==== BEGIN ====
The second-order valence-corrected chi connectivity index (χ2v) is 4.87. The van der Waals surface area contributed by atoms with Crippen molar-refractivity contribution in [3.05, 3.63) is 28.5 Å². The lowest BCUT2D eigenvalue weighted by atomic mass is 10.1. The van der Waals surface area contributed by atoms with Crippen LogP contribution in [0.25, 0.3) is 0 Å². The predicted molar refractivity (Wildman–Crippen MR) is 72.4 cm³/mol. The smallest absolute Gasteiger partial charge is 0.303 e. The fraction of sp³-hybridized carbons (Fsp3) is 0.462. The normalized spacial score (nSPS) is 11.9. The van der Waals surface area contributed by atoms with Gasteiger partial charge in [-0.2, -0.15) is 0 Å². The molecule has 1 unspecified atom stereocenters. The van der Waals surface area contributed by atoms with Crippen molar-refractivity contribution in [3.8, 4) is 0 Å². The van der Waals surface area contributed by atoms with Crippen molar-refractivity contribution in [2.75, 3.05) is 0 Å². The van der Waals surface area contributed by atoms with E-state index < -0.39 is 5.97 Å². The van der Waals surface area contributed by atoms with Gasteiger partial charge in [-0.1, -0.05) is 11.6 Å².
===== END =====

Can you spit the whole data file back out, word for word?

The second-order valence-corrected chi connectivity index (χ2v) is 4.87. The van der Waals surface area contributed by atoms with Crippen molar-refractivity contribution in [3.05, 3.63) is 28.5 Å². The lowest BCUT2D eigenvalue weighted by atomic mass is 10.1. The van der Waals surface area contributed by atoms with Crippen LogP contribution in [0.25, 0.3) is 0 Å². The predicted molar refractivity (Wildman–Crippen MR) is 72.4 cm³/mol. The smallest absolute Gasteiger partial charge is 0.303 e. The fraction of sp³-hybridized carbons (Fsp3) is 0.462. The normalized spacial score (nSPS) is 11.9. The van der Waals surface area contributed by atoms with Gasteiger partial charge in [-0.2, -0.15) is 0 Å². The molecule has 1 unspecified atom stereocenters. The van der Waals surface area contributed by atoms with Crippen molar-refractivity contribution in [3.8, 4) is 0 Å². The van der Waals surface area contributed by atoms with Crippen molar-refractivity contribution in [2.75, 3.05) is 0 Å². The van der Waals surface area contributed by atoms with E-state index < -0.39 is 5.97 Å². The van der Waals surface area contributed by atoms with Gasteiger partial charge in [-0.1, -0.05) is 11.6 Å².